StatesPlan - a draft of the sprint discussion about liquid hg

Pierre-Yves David pierre-yves.david at
Thu May 12 07:47:09 CDT 2011

On Mon, May 09, 2011 at 09:32:54AM -0500, Matt Mackall wrote:

> >     (2) `A` is kept in the death set but treated as it's children (liquid/local).
> I'm not sure what this means. A changeset is only in precisely one state
> at a time.

I have trouble to see "dead" as a state. More explanation below.

> > As I understand it, The current design exchange the set of all dead changeset
> > will be exchanged throught pushkey in the form: a set of <node> entries.
> > 
> > If we change this a little bit to be; set of (<node>{0,2},<node>) tuples, it
> > fit both the deadset usage (in the form set of ((),<node>)) and obsolete
> > stuff.
> Uh, no. The point of this document is to lay out why a coherent notion
> of 'states' exists... and why obsolete records and abandon records do
> not fit into it. The semantics of dead changesets are distinct from
> obsolete changesets, even if they are quite similar.

I think that laying out a coherent notion of states is a good idea. But I don't
really like making "dead" part of the State concept. I have the feeling that
the "dead" concept is close enough to the obsolete one to behave the same way and
to be handle the same way by mercurial. Making "dead" a state, will result in a
slightly different behaviour and handling. To have the equivalent of "dead"
with the obsolete stuff we are going to need a **new** concept very similar to
the dead state. This imply that:

    * We'll have two very similar but different concept that confuse the user.

    * I'm going to implement the "dead state" concept, then the weeks after
      implement the "obsolete" concept that kind of "obsolete" the "dead state

That why I would prefer to implement de "dead" concept as a marker that change
the way mercurial handle it instead of a state distinct that frozen, liquid and

Some philosophical thought about the way we are doing it in mercurial:

With the recent and comming addition to mercurial[1] we are getting closer of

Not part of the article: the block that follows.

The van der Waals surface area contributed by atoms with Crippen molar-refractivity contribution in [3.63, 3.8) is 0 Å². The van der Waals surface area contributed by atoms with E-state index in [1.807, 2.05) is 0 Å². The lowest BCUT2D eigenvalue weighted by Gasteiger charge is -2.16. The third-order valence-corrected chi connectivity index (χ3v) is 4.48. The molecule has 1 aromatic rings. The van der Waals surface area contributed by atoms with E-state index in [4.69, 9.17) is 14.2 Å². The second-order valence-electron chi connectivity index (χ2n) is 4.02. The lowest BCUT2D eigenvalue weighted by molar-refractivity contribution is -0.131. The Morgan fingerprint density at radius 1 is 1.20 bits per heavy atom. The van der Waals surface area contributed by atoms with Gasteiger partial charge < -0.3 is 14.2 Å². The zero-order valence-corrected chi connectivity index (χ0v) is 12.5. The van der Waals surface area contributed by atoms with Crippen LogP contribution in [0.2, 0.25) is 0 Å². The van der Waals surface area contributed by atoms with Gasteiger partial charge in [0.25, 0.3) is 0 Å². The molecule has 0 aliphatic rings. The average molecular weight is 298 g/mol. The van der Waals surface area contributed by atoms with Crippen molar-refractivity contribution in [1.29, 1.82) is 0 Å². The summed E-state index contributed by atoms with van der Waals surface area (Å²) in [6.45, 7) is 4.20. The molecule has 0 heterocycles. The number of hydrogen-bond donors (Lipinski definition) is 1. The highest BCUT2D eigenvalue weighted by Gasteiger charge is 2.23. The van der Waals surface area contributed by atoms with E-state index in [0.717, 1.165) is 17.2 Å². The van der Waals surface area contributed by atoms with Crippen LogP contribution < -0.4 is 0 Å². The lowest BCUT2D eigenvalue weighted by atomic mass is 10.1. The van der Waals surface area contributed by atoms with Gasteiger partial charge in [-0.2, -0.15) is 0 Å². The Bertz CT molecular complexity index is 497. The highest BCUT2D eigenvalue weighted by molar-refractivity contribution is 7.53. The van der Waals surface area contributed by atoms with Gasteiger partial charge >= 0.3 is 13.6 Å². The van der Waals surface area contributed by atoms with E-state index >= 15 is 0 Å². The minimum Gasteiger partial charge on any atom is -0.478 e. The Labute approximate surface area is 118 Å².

what Git does. It's then important to keep what makes mercurial different from
git. Mercurial is not just "git in python with a funny storage format",
mercurial have fundamental different approach than git in it's user interface.
Mercurial use a simple approach to allow the user to manipulate a whole graph
of revision. As the usage of this graph become more complex and the user more
experienced, mercurial offer several **optional** tool and concept that may
help him to handle this graph.  As far as I understand it's ui, git enforce
several concept and abstraction that must be mastered before being able to
handle the graph.

In my eyes, the main strength of mercurial is that it's "as much complicated as
need to get the stuff I need". The first three states concepts fit well in the
vision as they can be independently enabled if the user need it. The dead
concept in the other hand is pretty entangled to the liquid one. The need for
"dead" changeset raise from the liquid one. Once stuff are liquid you need a
way to get rid of it. moreover you can't kill frozen changeset. This encourage
me to see them in a different way than liquid and private.

Pierre-Yves David

[1] (bookmark, liquid, hiding changesets, garbage collection) 
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